Some new features include official support for Windows 7 *with Aero support!* (shown below)


And best of all – it now provides "official support for ESX as a guest VM under Workstation (my previous posts on workarounds for Workstation 6.5  here)


As an aside I’m running Windows 7 on a machine with a 64-bit SSD hard drive, I’m hoping to make use of the linked clone functionality to save disk space as I often run VM’s which are built from a common base OS template (see this post here for more info on how I’ve managed linked images in the past)– performance so far has been great both for host and guest as I/O doesn’t get as bogged down as it does with traditional spindle based disks.

**UPDATE: ah, the perils of the scheduled post – as this article went live the final RTM build of Workstation 7 has been released, I’ve updated the links in this post**

Windows 7 and the Intel 855 video driver problem


Judging by the several hundreds of hits that this post on my blog gets every day since January I would say there is a *serious* demand from the general internet community to use laptops with the Intel 855 family video chipset with Windows 7, and it’s not even been released to the general public until now!

Whilst this may be an “older” chipset; in reality those laptops aren’t beyond serviceable life – and if anything the performance increases in Win7 will make them more usable and extend their life a bit further.

Nobody realistically expects fantastic 3D/Aero graphics from this combo, but a driver that supports the panel’s native resolution would be more than adequate for browsing/word processing etc. no doubt these ex-corporate laptops are being cycled around family members/students for some time to come rather than forcing people to squint at standard VGA.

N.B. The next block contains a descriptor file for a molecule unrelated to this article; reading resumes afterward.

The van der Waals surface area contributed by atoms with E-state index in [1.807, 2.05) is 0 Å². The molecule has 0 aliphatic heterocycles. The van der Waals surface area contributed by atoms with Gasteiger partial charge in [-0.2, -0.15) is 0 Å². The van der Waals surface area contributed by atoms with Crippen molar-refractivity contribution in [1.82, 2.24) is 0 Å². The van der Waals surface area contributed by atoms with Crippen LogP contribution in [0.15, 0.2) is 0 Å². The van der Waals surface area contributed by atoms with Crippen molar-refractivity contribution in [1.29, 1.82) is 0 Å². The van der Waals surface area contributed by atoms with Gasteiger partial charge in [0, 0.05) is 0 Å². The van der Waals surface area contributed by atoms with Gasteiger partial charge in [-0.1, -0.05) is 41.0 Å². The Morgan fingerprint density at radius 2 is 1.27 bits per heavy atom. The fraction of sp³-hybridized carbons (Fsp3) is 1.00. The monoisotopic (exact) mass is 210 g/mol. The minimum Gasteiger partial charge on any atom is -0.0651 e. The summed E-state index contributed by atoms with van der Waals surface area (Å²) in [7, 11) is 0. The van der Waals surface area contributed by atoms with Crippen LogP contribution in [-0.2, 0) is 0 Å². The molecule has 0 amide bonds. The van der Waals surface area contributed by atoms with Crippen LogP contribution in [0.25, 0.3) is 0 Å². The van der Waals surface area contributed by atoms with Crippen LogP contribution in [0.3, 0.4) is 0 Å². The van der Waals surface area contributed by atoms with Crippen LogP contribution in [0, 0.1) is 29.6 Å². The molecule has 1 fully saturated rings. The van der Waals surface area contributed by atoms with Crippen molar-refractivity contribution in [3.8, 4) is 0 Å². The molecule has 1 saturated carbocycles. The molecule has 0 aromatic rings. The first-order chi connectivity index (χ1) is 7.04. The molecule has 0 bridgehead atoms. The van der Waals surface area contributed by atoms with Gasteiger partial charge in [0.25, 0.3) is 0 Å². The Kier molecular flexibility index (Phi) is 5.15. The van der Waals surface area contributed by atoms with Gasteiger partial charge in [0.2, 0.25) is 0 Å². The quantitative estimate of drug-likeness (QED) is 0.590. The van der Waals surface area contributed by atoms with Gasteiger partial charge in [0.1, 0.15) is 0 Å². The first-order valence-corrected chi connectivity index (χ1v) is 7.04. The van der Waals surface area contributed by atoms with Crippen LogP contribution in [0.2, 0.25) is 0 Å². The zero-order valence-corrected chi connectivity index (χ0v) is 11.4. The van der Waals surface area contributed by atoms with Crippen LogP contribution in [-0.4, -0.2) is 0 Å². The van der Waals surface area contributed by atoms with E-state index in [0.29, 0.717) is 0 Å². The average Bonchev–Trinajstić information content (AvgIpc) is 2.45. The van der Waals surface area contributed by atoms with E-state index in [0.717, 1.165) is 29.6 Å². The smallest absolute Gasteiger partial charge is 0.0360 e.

There are ways to get the Vista driver bodged into Win7 (see this post and it’s comments), but it’s far from ideal or stable

Please Intel/Microsoft – surely you must be able to produce a basic/compatible driver by today! otherwise I’m sure some of the Windows launch parties could be something of a disappointment!

if it goes by way of evidence – this is the number of hits my original blog post about this problem has had in the last 10 months, it will be interesting to see what it does from launch day onwards!


Problem Installing VMWare Workstation on Windows 7


I have tried to install the most recent build of VMWare Workstation (6.5.1 build 126130) on my Windows 7 beta (build 7000) machine, and it fails with an error 1935 An Error occurred during the installation of assembly component {0BAE132A2- etc. etc. etc. HRESULT: 0x8007054F

 image image


Ah well, it’s still beta – guess there will be an updated build from VMWare at some point. This will prevent me from running Windows 7 on my main machine without some dual-booting 😦

Works perfectly the other way round (Windows 7 running as a VM under VM Workstation) so that will do for now.

Windows 7 and the Intel 855GM Video Driver "Solution"


I’ve been playing about with Windows 7 in a VM for a while now in a VM, but now the beta is out I wanted to install it on a physical machine, I’m not ready yet to upgrade my main laptop to Windows 7 (although I have a cunning plan to p2v my Vista install and convert to a VHD so I can dual-boot that way which is a neat trick)